Hong Kong's Economy Gets Stuck Between U.S.-China Trade War
(Bloomberg) -- Hong Kong has long marketed itself as the gateway into China for foreign businesses, especially the U.S. With a trade war now raging between the world’s two largest economies, that’s precisely the problem.
Having shifted its factories across the border decades ago to benefit from cheaper labor, Hong Kong now finds its role as a trade conduit to be a source of concern. Products destined for China and the U.S. passing through the city accounted for almost 10 percent of its roughly $500 billion in exports last year, according to the Hong Kong Trade Development Council.
The import-export business overall represents almost a fifth of the domestic economy, and worsening sentiment on the mainland can spill over into the former British colony in other ways -- most obviously tourism spending. Add the trade war threat to an already-inflated property market, and Hong Kong’s economy begins to look fragile.
“These are the two biggest traders in the world, and they trade through us with each other,” said Nicholas Kwan, director of research at the Hong Kong Trade Development Council. “So when they are fighting, a lot of intermediaries get hurt, and we are the most prominent intermediary between these two.”
The immediate effect of the worsening of the trade conflict this year is hard to disentangle from already-slowing activity, but it’s clear that metrics such as container throughput will continue to suffer if the tariff war drags on.
Gross domestic product grew 3.5 percent in the second quarter from a year ago, compared with a revised 4.6 percent in the first, according to government data. Looking forward, the Nikkei Hong Kong purchasing managers’ index slipped further into contraction territory in September.
The HKTDC cut its forecast for Hong Kong’s 2018 export growth to 3 percent from 6 percent after its latest quarterly export sentiment index reading for September plunged a record amount, from an expansionary 54.1 in the second quarter to 35.8 for the third. Readings below 50 indicate a majority of exporters expect contracting shipments.
The results underscore the gloom surrounding Hong Kong’s trade market, especially in the key electronics segment, which suffered the biggest overall drop to 35.4 from 55.2 in the prior quarter, the report said. The sector makes up almost 70 percent of total merchandise exports.
The trade woes come at a tricky time as the city navigates the impact of a slowing economy in China while borrowing costs are likely to rise due to monetary policy being tied to a hiking Federal Reserve thanks to the city’s currency peg.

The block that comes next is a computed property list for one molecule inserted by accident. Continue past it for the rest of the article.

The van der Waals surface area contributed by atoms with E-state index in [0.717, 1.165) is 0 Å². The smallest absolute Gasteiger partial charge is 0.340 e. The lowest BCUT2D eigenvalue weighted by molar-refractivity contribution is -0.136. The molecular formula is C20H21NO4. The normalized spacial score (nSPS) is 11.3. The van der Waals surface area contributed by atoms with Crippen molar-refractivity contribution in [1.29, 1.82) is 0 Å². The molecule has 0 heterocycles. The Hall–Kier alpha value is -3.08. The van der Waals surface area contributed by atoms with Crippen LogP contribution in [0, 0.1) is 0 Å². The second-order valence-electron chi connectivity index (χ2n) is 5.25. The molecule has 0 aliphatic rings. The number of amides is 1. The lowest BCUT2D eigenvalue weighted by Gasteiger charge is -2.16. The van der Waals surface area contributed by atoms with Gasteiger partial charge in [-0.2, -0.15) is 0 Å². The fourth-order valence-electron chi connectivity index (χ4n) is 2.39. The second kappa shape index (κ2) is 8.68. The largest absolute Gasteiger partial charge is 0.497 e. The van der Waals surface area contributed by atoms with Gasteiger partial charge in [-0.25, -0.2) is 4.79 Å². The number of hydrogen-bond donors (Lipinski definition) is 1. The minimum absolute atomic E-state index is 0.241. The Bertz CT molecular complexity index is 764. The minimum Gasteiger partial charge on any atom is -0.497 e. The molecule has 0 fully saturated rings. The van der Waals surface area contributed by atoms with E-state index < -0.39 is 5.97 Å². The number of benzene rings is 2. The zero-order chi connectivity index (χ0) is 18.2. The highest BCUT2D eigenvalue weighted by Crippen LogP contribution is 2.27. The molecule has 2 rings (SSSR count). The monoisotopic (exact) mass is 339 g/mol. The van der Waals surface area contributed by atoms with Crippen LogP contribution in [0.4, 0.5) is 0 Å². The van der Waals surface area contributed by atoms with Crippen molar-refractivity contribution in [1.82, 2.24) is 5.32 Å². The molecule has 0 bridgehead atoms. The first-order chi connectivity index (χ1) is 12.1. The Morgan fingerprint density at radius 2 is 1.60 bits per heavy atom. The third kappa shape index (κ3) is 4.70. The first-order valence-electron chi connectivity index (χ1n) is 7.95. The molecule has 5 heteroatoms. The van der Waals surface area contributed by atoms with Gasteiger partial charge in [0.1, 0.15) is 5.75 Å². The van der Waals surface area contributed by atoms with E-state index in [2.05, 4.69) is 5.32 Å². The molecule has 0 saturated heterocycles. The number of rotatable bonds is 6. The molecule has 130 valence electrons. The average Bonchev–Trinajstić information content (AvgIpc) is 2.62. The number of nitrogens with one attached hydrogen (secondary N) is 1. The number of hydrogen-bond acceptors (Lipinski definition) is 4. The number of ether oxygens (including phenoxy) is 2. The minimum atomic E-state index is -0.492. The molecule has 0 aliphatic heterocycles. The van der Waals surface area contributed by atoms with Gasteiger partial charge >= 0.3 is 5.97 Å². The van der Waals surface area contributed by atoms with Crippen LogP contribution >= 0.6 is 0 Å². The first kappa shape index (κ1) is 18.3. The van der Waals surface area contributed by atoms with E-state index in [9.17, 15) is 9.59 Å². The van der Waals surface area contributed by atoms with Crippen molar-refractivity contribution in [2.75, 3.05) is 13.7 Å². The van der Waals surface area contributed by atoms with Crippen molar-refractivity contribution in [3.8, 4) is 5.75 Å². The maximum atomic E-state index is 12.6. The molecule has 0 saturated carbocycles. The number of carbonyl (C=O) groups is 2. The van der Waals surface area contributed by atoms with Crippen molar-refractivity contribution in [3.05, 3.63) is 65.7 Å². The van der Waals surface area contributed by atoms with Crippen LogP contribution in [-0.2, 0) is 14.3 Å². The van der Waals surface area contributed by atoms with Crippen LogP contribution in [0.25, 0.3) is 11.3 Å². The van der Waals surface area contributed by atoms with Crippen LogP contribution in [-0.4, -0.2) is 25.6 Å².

“We cannot rely on monetary policy,” said Iris Pang, Greater China economist with ING Bank NV in Hong Kong. “We have to rely on fiscal stimulus, and now is the right time for the Hong Kong government to spend its fiscal money.”
Pang cut her 2018 economic growth forecast for Hong Kong to 3.6 percent from 4.9 percent in August due to the trade war, and may slash her 2019 and 2020 targets as well if the conflict continues, she said. Pang currently forecasts 2.6 percent growth next year and 2.5 percent in 2020. Standard Chartered Bank and United Overseas Bank have also lowered their forecasts for this year.
Aside from the direct impact on ports and logistics industries, an extended trade war could also impact retail sales and employment, Pang said. Year-on-year retail sales growth has been surging at rates in excess of 10 percent for most of this year, on the back of similarly strong tourist arrivals from the mainland.
Pang estimates as much as a third of economic activity in Hong Kong may be affected by the trade war, with local businesses running factories in China and exporting to the U.S. especially vulnerable. A weaker domestic economy, higher interest rates, and a dimmer outlook could all contribute to a turning point for the territory’s real-estate market, among the world’s most expensive.
Edward Yau, Hong Kong’s Secretary for Commerce and Economic Development told reporters Thursday that the city will have to prepare for an extended trade conflict as it doesn’t appear the U.S. and China are headed for a speedy resolution.
“We therefore have to prepare for the worst and for this battle to be played long,” Yau said. “The overall global trading environment is not in peaceful water.”
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